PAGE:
|With GuiXT Viewer plus InputAssistant, version 2000 Q4 and upwards, in combination with HTML and Java Script, you are able to build a completely new user interface for R/3 transactions. You can use any HTML editor you like (e.g. MS Frontpage) to design an interface that is optimized for your user community.
Let us look at an example, the implementation of a simple “Create Material” transaction. Our goal is to integrate a completely new user interface in the R/3 standard screen (MM01 start screen), as shown in the image below. The user interface shown here is probably too simple to be used in reality, but you can easily add more fields and more logic.
Three steps are required for implementing this application:
2 Write the HTML + Java Script application (this can be done without any access to R/3)
3 Write an InputScript that performs the update in the R/3 system
The example is based on R/3 4.5. For other R/3 releases (3.1-4.6), some minor changes in the InputScript are required, but theHTML user interface can remain the same.
The user starts the standard transaction MM01 in R/3. Your new application can be embedded in the R/3 standard screen:
Instead of embedding the HTML interface in the R/3 screen, you can use a separate window (see below). This makes sense if there is little space left on the existing R/3 screen, or if it is important for the user to be able to resize the HTML window separately:
The only difference in the implementation is the “-floating” option in the GuiXT script:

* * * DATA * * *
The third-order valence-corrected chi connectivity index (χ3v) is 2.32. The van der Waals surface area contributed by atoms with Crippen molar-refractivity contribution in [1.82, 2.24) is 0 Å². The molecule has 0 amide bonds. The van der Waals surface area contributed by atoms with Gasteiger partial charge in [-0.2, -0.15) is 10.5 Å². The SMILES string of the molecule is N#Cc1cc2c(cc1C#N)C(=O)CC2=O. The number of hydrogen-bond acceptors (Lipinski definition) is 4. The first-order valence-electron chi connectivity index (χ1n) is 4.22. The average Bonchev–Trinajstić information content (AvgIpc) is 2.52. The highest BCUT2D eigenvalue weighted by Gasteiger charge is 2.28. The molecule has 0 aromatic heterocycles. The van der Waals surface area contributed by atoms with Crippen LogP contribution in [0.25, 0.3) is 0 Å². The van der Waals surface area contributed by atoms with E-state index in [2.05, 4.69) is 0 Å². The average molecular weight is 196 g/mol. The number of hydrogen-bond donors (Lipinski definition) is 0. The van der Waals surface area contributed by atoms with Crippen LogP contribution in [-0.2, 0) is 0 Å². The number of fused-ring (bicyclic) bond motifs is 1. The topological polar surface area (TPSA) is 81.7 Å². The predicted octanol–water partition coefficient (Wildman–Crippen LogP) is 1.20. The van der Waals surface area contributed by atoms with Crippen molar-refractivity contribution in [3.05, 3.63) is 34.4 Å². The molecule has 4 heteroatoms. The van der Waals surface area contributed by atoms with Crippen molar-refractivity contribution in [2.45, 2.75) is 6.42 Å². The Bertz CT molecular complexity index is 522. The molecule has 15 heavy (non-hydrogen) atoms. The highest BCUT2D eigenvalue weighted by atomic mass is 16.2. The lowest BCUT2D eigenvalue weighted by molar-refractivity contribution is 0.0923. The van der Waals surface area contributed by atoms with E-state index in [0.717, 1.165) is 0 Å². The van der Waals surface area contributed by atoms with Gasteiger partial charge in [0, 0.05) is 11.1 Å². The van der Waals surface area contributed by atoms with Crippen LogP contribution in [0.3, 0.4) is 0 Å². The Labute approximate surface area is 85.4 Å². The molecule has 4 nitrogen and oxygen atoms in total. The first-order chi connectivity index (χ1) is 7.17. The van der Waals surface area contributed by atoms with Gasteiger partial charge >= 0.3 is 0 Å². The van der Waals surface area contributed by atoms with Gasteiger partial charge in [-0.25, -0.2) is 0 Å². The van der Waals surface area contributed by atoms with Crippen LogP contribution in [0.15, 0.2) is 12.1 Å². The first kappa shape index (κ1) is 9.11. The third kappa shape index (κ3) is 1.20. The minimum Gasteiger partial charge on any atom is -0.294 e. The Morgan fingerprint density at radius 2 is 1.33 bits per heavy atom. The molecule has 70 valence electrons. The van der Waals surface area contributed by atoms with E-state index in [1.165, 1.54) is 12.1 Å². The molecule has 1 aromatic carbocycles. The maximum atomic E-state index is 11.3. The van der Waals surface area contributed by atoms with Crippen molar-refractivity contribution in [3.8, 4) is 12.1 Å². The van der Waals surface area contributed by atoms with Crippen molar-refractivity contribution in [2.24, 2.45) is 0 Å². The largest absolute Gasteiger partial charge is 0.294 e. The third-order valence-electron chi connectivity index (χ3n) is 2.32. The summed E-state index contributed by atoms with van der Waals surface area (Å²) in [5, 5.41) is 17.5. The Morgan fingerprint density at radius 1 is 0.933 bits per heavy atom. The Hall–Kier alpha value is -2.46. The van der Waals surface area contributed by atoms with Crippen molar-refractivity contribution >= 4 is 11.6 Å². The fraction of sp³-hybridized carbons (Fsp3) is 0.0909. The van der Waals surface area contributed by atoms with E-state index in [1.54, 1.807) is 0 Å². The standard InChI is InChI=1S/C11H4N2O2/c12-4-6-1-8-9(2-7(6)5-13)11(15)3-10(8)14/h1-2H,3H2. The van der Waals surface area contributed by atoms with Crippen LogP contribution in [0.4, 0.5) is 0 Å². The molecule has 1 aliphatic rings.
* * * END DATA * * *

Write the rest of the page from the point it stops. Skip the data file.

View (6,0) (22,76) “CreateMaterial.html”
in the first case,
View (6,0) (22,76) “CreateMaterial.html” “-floating”
in the second.
A third possibility is to add some pushbuttons in the R/3 screen. When the user clicks on one of these buttons he starts the HTML application in a separate browser window. He can then enter the material data. When he presses the “Save” button in the HTML application he goes back to R/3 and performs the original MM01 transaction via an InputScript.
GuiXT script in this case:
Image (12,00) “button_desktop.gif” “Start=CreateMaterial_desktop.html” “-plain”
You can write the HTML user interface manually or with a suitable HTML editor:
All entry fields and radio button goups must have names (e.g., MaterialText or MaterialType) that are used in the Java Script functions.
The event “user clicks on the Save button” is handled by a Java function that sends all values to the GuiXT InputScript: onclick=”save();” . The Java function uses a function ToGuiXT that builds the URL needed for the communication with GUiXT (this function is contained in the HTML code below).
Here is the whole HTML code for our example:
Finally, an InputScript is needed to pass all data to the R/3 application.
If any error occurs during InputScript processing, the user sees the error information on the R/3 screen where he started. You can also specifiy the “No return on error” option in the InputScript. In this case the system shows the R/3 screen where the error occurs, and the user can correct the value there.
As a design goal, your HTML application should perform data integrity checks as soon as the user enters the values, or when he clicks on the “Save” button, before you send the data to R/3. This is not always possible (since you might need other R/3 data that is not available), but all data integrity checks are performed in this case by R/3 as well, before the database is updated.